Sunday, May 1, 2016

Uttarakhand diary

Forest fires between Ramgarh Malla and Bhimtal
Smoke rises from fires near

The mountains are on fire. Literally. I was in Nainital district for a week, and smoke haze lay thick in the air. Driving up from baking hot Kathgodam last Saturday afternoon, the driver Dinesh tells me the Gaula river running past the town has been dry for some weeks now, and each year there is less and less water in it. Our destination is a village called Khansyu in Okhalkanda block in Nainital district. The normal route is past Bhimtal, but Dinesh seeks an alternative, longer route as the Bhimtal road is blocked, and there are many fires along the Bhimtal road.

I try to ease my nausea induced by the numerous hair-pin bends by lying down in the rear seat of the taxi, but it not helped by the acrid smell of wood smoke. In some places the smoke smells of pine. We drive past tree trunks charred and still burning.

The dry river bed of Gaula river near Khansyu
Khansyu is in a valley in Okhalkanda block. The Gaula river flows at the base of the valley, and is completely dry. This is the river that supplies water to Kathgodam. Nain Singh, the local co-ordinator of the project I am visiting, tells me that in the six years that he has been here, this is the first time it has run dry.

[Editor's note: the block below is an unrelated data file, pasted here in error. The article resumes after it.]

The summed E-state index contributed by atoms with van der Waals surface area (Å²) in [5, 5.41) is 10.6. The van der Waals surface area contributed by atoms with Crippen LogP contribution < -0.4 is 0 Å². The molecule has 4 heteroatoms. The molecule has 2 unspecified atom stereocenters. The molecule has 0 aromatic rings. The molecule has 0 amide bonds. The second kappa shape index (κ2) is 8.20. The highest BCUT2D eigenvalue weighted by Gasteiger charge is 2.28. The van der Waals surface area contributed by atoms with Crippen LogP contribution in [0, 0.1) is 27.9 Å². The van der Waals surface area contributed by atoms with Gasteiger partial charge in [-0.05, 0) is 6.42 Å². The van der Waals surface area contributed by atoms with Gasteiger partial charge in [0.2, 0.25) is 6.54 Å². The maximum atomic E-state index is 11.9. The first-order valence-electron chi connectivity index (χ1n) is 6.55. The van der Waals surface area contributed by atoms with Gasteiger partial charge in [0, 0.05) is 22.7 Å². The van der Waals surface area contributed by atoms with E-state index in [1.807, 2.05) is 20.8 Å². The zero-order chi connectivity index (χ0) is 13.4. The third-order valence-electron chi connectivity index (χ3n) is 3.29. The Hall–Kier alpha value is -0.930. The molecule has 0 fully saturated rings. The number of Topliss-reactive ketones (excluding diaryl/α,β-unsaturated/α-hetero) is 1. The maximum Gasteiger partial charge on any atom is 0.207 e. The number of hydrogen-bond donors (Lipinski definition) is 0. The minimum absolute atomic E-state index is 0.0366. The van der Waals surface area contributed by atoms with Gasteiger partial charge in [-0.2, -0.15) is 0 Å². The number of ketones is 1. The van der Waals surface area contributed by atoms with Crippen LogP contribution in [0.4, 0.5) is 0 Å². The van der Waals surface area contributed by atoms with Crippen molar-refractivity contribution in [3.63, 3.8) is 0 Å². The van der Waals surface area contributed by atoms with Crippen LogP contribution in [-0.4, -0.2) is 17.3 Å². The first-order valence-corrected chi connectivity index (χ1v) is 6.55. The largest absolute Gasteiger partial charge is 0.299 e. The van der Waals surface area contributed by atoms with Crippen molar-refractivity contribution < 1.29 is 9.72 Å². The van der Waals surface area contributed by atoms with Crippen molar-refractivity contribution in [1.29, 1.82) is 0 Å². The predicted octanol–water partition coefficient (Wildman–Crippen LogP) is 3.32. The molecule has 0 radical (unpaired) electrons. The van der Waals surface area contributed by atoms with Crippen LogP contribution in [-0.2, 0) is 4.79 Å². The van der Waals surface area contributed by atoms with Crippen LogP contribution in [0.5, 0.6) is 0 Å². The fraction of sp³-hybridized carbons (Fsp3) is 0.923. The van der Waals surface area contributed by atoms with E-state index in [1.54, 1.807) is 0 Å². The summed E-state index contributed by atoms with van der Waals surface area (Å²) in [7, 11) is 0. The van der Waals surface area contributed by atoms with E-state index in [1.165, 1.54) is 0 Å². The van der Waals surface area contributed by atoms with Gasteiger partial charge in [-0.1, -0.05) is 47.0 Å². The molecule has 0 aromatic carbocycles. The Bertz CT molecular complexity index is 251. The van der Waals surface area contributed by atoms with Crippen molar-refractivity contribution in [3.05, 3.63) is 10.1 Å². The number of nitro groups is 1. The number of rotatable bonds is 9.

The place is beautiful, layers and layers of mountains all around. That evening, though, I see a fire creeping up the hill opposite. I cannot see other fires, but I know they are there. The next morning, the valley is full of a smoke haze.

A fire creeps up the hill near Khansyu
Smoke haze in the valley at dawn.
The reason for the fires are discussed locally - was it the locals who tried to burn the grass? Was it the dry winter with no rain at all? Is it the pine forests that help to spread this fire far and wide? Some blame the pine (an import by the British) for it all, saying it depletes ground water, does not allow other trees to grow, and that it is highly flammable.

There is a terrible water shortage in Khansyu and the villages around, and indeed all over Nainital district. Water is guarded jealously, and having your water tank emptied in the night is not unusual. During the week I was there, water was supplied twice.

Driving back to Kathgodam on Friday, we cross large tracks of mountainside that have already burnt out - blackened tree trunks (some still smoking), an eerie silence with no bird calls, no crickets chirping, and an overall bleakness. Would the earth look like this after a nuclear holocaust, I wonder - such total desolation?

Closer to Bhimtaal we see and hear fires again, and just a few kilometers before Kathgodam I spot large areas of mountainside that have been sheared clear of trees and dirt. Landslides during the monsoons last year, Dinesh tells me. They stand out as ugly white streaks many metres wide, against the brown and green of the mountainside, ending in a pile of boulders at the bottom of the valley.

The mountains are achingly beautiful, but how long can we preserve them that way?

5 pm: Just received the sad news that Nain Singh's landlord died on Saturday, trying to save people of his village when the fire threatened to engulf their homes. He sustained 80% burns and was taken to the hospital in Haldwani, but could not be saved.